Canoeing to the Bus
One thing some of you may not know about me was that I lived in a school bus for just over five years. For the most part it was as if it was an extension of the house I had it parked at, but the best time I had in the bus was when I had it parked on the Elk River one Fall for a few months. Those were actually some of the best months of my life, cooking by candle light, eating breakfast by the river and taking my mountain bike across the highway into the Provincial Park for a ride everyday.
When I had made my transition from town to the new location I only had one important item left to move, my canoe. I biked back into to town and met my good friend Davis at the house where the bus had been parked for a few years. We put my bike in the canoe and portaged from 4th Street to the edge of the Elk. I forget exactly how the conversation went but I remember Davis and I pointed out that neither of us had ever flipped a canoe…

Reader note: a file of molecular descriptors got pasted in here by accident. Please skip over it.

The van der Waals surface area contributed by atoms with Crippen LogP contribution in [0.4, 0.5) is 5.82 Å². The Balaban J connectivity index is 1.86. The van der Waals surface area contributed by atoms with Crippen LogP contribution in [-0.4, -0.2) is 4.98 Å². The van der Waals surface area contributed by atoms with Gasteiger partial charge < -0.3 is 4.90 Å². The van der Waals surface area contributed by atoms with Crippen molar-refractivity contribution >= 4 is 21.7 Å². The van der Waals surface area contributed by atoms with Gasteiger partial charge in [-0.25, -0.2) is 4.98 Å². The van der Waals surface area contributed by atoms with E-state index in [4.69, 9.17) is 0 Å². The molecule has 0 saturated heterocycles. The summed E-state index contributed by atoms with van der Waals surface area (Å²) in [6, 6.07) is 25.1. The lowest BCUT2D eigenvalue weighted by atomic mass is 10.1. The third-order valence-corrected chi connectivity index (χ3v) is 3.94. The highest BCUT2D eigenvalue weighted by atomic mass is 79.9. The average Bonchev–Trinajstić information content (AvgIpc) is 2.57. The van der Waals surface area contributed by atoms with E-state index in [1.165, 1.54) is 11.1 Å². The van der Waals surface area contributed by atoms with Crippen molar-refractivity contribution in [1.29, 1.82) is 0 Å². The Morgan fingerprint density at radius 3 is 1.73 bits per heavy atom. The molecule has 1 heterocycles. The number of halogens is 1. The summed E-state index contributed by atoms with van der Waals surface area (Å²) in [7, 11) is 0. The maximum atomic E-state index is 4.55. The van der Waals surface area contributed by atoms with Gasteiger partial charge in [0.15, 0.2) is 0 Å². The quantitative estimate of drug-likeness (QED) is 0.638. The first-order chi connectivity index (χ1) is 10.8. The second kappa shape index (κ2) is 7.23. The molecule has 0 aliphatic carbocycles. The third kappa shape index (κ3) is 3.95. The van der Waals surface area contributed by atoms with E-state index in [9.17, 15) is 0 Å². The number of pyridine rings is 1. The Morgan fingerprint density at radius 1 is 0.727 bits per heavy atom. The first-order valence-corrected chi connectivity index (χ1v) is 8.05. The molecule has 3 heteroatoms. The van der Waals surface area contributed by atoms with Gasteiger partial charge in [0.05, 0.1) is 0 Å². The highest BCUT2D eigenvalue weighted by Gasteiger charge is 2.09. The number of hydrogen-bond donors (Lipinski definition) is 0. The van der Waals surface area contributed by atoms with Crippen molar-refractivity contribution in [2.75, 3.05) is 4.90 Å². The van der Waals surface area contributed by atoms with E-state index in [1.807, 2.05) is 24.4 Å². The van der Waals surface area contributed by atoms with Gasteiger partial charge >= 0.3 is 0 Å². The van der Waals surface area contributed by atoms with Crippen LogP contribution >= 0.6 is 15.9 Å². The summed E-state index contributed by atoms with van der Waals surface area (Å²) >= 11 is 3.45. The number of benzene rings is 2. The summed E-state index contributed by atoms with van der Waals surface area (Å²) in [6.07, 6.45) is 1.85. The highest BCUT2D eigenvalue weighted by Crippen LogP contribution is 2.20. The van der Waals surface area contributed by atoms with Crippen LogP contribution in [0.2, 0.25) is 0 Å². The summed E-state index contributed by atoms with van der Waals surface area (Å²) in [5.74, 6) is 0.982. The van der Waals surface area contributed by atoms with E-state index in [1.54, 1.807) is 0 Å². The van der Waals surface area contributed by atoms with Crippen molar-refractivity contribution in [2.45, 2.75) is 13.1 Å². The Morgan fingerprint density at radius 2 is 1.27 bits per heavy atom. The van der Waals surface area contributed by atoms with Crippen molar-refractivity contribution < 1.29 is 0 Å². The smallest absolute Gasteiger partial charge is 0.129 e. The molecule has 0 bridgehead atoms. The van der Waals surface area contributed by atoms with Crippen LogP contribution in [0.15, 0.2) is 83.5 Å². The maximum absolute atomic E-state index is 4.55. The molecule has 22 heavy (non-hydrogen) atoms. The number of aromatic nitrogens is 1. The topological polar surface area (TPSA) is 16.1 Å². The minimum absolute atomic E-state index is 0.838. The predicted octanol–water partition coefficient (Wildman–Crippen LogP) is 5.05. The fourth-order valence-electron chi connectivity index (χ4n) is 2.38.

At the river we tossed our shoes into the boat, tied my bike to the support in the middle just as a precaution and pushed off the shore into the rapids. It was a beautiful day, the sun was sparkling on the water and every once and a while a refreshing splash would come over the edge of the canoe, cooling us down as we paddled.
About half way to our destination we caught up to some girls floating the river, we stopped paying attention and struck up a conversation. Not a moment after we started talking we hit a shallow spot and tipped. Luckily we were able to half save ourselves and neither Davis, myself or my bike fell in but the canoe had taken on a lot of water. The girls laughed out loud and floated away, we could only imagine what they were thinking.
Davis and I were now stranded in the middle of the river and had no choice but to get back into the extremely tippy canoe that had water up to the edges. We almost didn’t make it to shore, but we did. We emptied our boat and laughed at ourselves and at the conversation we had earlier. We now had both officially flipped a canoe.
We cautiously got back onto the water, this time we payed more attention and went slower, hoping that we would not to catch up to the girls.
The rivers and all water for that matter, demand respect. So please be careful this summer.